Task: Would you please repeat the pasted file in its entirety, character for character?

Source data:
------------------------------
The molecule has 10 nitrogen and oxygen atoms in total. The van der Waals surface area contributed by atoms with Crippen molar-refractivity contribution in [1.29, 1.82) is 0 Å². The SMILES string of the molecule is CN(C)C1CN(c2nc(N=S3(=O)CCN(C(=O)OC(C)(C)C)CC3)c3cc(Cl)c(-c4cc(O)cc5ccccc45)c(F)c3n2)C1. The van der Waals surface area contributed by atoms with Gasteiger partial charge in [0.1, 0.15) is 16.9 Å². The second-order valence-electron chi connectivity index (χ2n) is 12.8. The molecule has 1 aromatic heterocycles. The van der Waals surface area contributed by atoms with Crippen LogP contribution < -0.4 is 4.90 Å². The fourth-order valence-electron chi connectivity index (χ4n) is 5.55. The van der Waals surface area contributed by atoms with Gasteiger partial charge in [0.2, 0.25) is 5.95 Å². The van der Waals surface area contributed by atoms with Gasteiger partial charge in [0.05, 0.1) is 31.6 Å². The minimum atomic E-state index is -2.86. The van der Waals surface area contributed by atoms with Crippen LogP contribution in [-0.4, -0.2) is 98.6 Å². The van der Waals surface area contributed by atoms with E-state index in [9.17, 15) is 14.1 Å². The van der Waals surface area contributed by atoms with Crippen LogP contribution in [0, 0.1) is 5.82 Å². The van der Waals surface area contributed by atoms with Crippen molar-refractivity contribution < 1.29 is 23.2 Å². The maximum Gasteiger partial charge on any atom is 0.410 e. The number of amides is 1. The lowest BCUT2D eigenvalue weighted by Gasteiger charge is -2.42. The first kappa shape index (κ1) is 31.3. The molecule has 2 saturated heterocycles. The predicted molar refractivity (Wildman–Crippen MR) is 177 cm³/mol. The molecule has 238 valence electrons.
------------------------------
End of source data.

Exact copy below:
The molecule has 10 nitrogen and oxygen atoms in total. The van der Waals surface area contributed by atoms with Crippen molar-refractivity contribution in [1.29, 1.82) is 0 Å². The SMILES string of the molecule is CN(C)C1CN(c2nc(N=S3(=O)CCN(C(=O)OC(C)(C)C)CC3)c3cc(Cl)c(-c4cc(O)cc5ccccc45)c(F)c3n2)C1. The van der Waals surface area contributed by atoms with Gasteiger partial charge in [0.1, 0.15) is 16.9 Å². The second-order valence-electron chi connectivity index (χ2n) is 12.8. The molecule has 1 aromatic heterocycles. The van der Waals surface area contributed by atoms with Crippen LogP contribution < -0.4 is 4.90 Å². The fourth-order valence-electron chi connectivity index (χ4n) is 5.55. The van der Waals surface area contributed by atoms with Gasteiger partial charge in [0.2, 0.25) is 5.95 Å². The van der Waals surface area contributed by atoms with Gasteiger partial charge in [0.05, 0.1) is 31.6 Å². The minimum atomic E-state index is -2.86. The van der Waals surface area contributed by atoms with Crippen LogP contribution in [-0.4, -0.2) is 98.6 Å². The van der Waals surface area contributed by atoms with E-state index in [9.17, 15) is 14.1 Å². The van der Waals surface area contributed by atoms with Crippen LogP contribution in [0, 0.1) is 5.82 Å². The van der Waals surface area contributed by atoms with Crippen molar-refractivity contribution < 1.29 is 23.2 Å². The maximum Gasteiger partial charge on any atom is 0.410 e. The number of amides is 1. The lowest BCUT2D eigenvalue weighted by Gasteiger charge is -2.42. The first kappa shape index (κ1) is 31.3. The molecule has 2 saturated heterocycles. The predicted molar refractivity (Wildman–Crippen MR) is 177 cm³/mol. The molecule has 238 valence electrons.